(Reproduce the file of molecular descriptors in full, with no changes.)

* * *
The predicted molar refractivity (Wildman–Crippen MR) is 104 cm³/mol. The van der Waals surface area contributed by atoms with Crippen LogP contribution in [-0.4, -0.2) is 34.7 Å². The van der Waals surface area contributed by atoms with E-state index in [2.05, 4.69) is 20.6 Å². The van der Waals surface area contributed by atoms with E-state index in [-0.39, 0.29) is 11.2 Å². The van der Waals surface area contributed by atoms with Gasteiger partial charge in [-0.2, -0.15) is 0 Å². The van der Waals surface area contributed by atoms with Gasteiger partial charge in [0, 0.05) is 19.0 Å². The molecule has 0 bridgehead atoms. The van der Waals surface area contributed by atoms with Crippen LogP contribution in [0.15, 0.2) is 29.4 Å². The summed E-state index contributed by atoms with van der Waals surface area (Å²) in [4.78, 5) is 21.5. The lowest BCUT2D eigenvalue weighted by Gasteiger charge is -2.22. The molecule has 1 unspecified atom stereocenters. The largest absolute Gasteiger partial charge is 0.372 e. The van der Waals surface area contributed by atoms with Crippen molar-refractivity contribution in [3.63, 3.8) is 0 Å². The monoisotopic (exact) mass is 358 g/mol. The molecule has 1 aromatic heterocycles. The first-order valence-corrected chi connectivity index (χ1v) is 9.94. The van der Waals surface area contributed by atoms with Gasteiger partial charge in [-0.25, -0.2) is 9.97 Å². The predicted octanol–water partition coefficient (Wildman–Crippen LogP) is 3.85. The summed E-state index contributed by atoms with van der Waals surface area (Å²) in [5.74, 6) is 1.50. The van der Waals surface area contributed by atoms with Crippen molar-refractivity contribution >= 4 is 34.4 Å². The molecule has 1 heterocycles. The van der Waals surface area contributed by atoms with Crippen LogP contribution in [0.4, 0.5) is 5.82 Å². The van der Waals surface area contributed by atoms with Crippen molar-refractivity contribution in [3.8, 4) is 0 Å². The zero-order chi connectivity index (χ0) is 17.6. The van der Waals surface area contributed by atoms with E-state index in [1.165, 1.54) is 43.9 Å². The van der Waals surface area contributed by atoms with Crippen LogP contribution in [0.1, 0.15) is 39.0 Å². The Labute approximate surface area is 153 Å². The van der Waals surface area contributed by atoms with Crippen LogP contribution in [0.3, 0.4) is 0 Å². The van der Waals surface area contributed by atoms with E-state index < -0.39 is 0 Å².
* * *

The predicted molar refractivity (Wildman–Crippen MR) is 104 cm³/mol. The van der Waals surface area contributed by atoms with Crippen LogP contribution in [-0.4, -0.2) is 34.7 Å². The van der Waals surface area contributed by atoms with E-state index in [2.05, 4.69) is 20.6 Å². The van der Waals surface area contributed by atoms with E-state index in [-0.39, 0.29) is 11.2 Å². The van der Waals surface area contributed by atoms with Gasteiger partial charge in [-0.2, -0.15) is 0 Å². The van der Waals surface area contributed by atoms with Gasteiger partial charge in [0, 0.05) is 19.0 Å². The molecule has 0 bridgehead atoms. The van der Waals surface area contributed by atoms with Crippen LogP contribution in [0.15, 0.2) is 29.4 Å². The summed E-state index contributed by atoms with van der Waals surface area (Å²) in [4.78, 5) is 21.5. The lowest BCUT2D eigenvalue weighted by Gasteiger charge is -2.22. The molecule has 1 unspecified atom stereocenters. The largest absolute Gasteiger partial charge is 0.372 e. The van der Waals surface area contributed by atoms with Crippen molar-refractivity contribution in [3.63, 3.8) is 0 Å². The monoisotopic (exact) mass is 358 g/mol. The molecule has 1 aromatic heterocycles. The first-order valence-corrected chi connectivity index (χ1v) is 9.94. The van der Waals surface area contributed by atoms with Gasteiger partial charge in [-0.25, -0.2) is 9.97 Å². The predicted octanol–water partition coefficient (Wildman–Crippen LogP) is 3.85. The summed E-state index contributed by atoms with van der Waals surface area (Å²) in [5.74, 6) is 1.50. The van der Waals surface area contributed by atoms with Crippen molar-refractivity contribution >= 4 is 34.4 Å². The molecule has 1 heterocycles. The van der Waals surface area contributed by atoms with Crippen LogP contribution in [0.4, 0.5) is 5.82 Å². The van der Waals surface area contributed by atoms with Crippen molar-refractivity contribution in [3.8, 4) is 0 Å². The zero-order chi connectivity index (χ0) is 17.6. The van der Waals surface area contributed by atoms with E-state index in [1.165, 1.54) is 43.9 Å². The van der Waals surface area contributed by atoms with Crippen LogP contribution in [0.1, 0.15) is 39.0 Å². The Labute approximate surface area is 153 Å². The van der Waals surface area contributed by atoms with Crippen LogP contribution in [0.3, 0.4) is 0 Å². The van der Waals surface area contributed by atoms with E-state index < -0.39 is 0 Å².